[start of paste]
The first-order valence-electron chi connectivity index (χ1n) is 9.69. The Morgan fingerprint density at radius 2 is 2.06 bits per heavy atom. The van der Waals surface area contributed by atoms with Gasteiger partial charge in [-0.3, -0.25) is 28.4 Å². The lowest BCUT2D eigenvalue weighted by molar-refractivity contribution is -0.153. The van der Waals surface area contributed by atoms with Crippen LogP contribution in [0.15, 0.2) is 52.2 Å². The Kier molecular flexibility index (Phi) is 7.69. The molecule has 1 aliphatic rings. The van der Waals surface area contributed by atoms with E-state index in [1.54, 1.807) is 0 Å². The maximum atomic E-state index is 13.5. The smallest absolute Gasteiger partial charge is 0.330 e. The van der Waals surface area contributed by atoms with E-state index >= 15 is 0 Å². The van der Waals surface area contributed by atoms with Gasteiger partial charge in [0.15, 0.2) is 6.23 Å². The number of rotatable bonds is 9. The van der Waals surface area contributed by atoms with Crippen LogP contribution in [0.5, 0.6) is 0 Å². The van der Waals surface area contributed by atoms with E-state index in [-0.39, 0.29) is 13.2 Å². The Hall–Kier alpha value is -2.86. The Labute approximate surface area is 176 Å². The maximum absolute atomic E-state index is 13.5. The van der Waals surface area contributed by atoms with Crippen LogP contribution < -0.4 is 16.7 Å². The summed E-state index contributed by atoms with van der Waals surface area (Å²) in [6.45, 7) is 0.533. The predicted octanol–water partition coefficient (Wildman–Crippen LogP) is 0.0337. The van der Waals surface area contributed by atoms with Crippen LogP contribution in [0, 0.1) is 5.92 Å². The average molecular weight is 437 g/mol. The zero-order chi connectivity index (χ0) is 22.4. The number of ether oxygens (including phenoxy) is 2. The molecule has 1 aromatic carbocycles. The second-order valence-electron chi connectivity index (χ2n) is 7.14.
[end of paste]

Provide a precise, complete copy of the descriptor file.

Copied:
The first-order valence-electron chi connectivity index (χ1n) is 9.69. The Morgan fingerprint density at radius 2 is 2.06 bits per heavy atom. The van der Waals surface area contributed by atoms with Gasteiger partial charge in [-0.3, -0.25) is 28.4 Å². The lowest BCUT2D eigenvalue weighted by molar-refractivity contribution is -0.153. The van der Waals surface area contributed by atoms with Crippen LogP contribution in [0.15, 0.2) is 52.2 Å². The Kier molecular flexibility index (Phi) is 7.69. The molecule has 1 aliphatic rings. The van der Waals surface area contributed by atoms with E-state index in [1.54, 1.807) is 0 Å². The maximum atomic E-state index is 13.5. The smallest absolute Gasteiger partial charge is 0.330 e. The van der Waals surface area contributed by atoms with E-state index >= 15 is 0 Å². The van der Waals surface area contributed by atoms with Gasteiger partial charge in [0.15, 0.2) is 6.23 Å². The number of rotatable bonds is 9. The van der Waals surface area contributed by atoms with Crippen LogP contribution in [0.5, 0.6) is 0 Å². The van der Waals surface area contributed by atoms with E-state index in [-0.39, 0.29) is 13.2 Å². The Hall–Kier alpha value is -2.86. The Labute approximate surface area is 176 Å². The maximum absolute atomic E-state index is 13.5. The van der Waals surface area contributed by atoms with Crippen LogP contribution < -0.4 is 16.7 Å². The summed E-state index contributed by atoms with van der Waals surface area (Å²) in [6.45, 7) is 0.533. The predicted octanol–water partition coefficient (Wildman–Crippen LogP) is 0.0337. The van der Waals surface area contributed by atoms with Crippen LogP contribution in [0, 0.1) is 5.92 Å². The average molecular weight is 437 g/mol. The zero-order chi connectivity index (χ0) is 22.4. The number of ether oxygens (including phenoxy) is 2. The molecule has 1 aromatic carbocycles. The second-order valence-electron chi connectivity index (χ2n) is 7.14.